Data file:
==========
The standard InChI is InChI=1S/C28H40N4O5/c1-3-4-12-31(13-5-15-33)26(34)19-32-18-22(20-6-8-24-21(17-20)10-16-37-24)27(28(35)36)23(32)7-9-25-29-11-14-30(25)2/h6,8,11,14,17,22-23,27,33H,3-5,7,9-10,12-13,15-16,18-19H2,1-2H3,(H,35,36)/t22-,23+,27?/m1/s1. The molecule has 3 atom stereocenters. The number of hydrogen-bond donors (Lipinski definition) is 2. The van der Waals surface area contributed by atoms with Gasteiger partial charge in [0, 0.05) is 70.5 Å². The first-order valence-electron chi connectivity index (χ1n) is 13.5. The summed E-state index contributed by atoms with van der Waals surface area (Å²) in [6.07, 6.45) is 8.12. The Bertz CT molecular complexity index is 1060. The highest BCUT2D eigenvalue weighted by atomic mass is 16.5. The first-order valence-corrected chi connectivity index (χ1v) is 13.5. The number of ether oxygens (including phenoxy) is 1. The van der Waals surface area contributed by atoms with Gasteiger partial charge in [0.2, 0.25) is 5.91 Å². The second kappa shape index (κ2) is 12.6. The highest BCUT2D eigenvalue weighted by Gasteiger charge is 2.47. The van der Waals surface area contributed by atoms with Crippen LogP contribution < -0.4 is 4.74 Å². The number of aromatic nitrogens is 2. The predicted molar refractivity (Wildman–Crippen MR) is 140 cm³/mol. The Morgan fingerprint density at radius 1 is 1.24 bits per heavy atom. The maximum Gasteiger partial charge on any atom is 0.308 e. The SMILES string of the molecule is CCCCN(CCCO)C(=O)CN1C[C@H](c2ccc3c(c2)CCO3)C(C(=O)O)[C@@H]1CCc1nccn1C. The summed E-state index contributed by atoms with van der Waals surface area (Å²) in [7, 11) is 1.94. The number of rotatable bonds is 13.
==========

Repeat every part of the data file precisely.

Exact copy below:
The standard InChI is InChI=1S/C28H40N4O5/c1-3-4-12-31(13-5-15-33)26(34)19-32-18-22(20-6-8-24-21(17-20)10-16-37-24)27(28(35)36)23(32)7-9-25-29-11-14-30(25)2/h6,8,11,14,17,22-23,27,33H,3-5,7,9-10,12-13,15-16,18-19H2,1-2H3,(H,35,36)/t22-,23+,27?/m1/s1. The molecule has 3 atom stereocenters. The number of hydrogen-bond donors (Lipinski definition) is 2. The van der Waals surface area contributed by atoms with Gasteiger partial charge in [0, 0.05) is 70.5 Å². The first-order valence-electron chi connectivity index (χ1n) is 13.5. The summed E-state index contributed by atoms with van der Waals surface area (Å²) in [6.07, 6.45) is 8.12. The Bertz CT molecular complexity index is 1060. The highest BCUT2D eigenvalue weighted by atomic mass is 16.5. The first-order valence-corrected chi connectivity index (χ1v) is 13.5. The number of ether oxygens (including phenoxy) is 1. The van der Waals surface area contributed by atoms with Gasteiger partial charge in [0.2, 0.25) is 5.91 Å². The second kappa shape index (κ2) is 12.6. The highest BCUT2D eigenvalue weighted by Gasteiger charge is 2.47. The van der Waals surface area contributed by atoms with Crippen LogP contribution < -0.4 is 4.74 Å². The number of aromatic nitrogens is 2. The predicted molar refractivity (Wildman–Crippen MR) is 140 cm³/mol. The Morgan fingerprint density at radius 1 is 1.24 bits per heavy atom. The maximum Gasteiger partial charge on any atom is 0.308 e. The SMILES string of the molecule is CCCCN(CCCO)C(=O)CN1C[C@H](c2ccc3c(c2)CCO3)C(C(=O)O)[C@@H]1CCc1nccn1C. The summed E-state index contributed by atoms with van der Waals surface area (Å²) in [7, 11) is 1.94. The number of rotatable bonds is 13.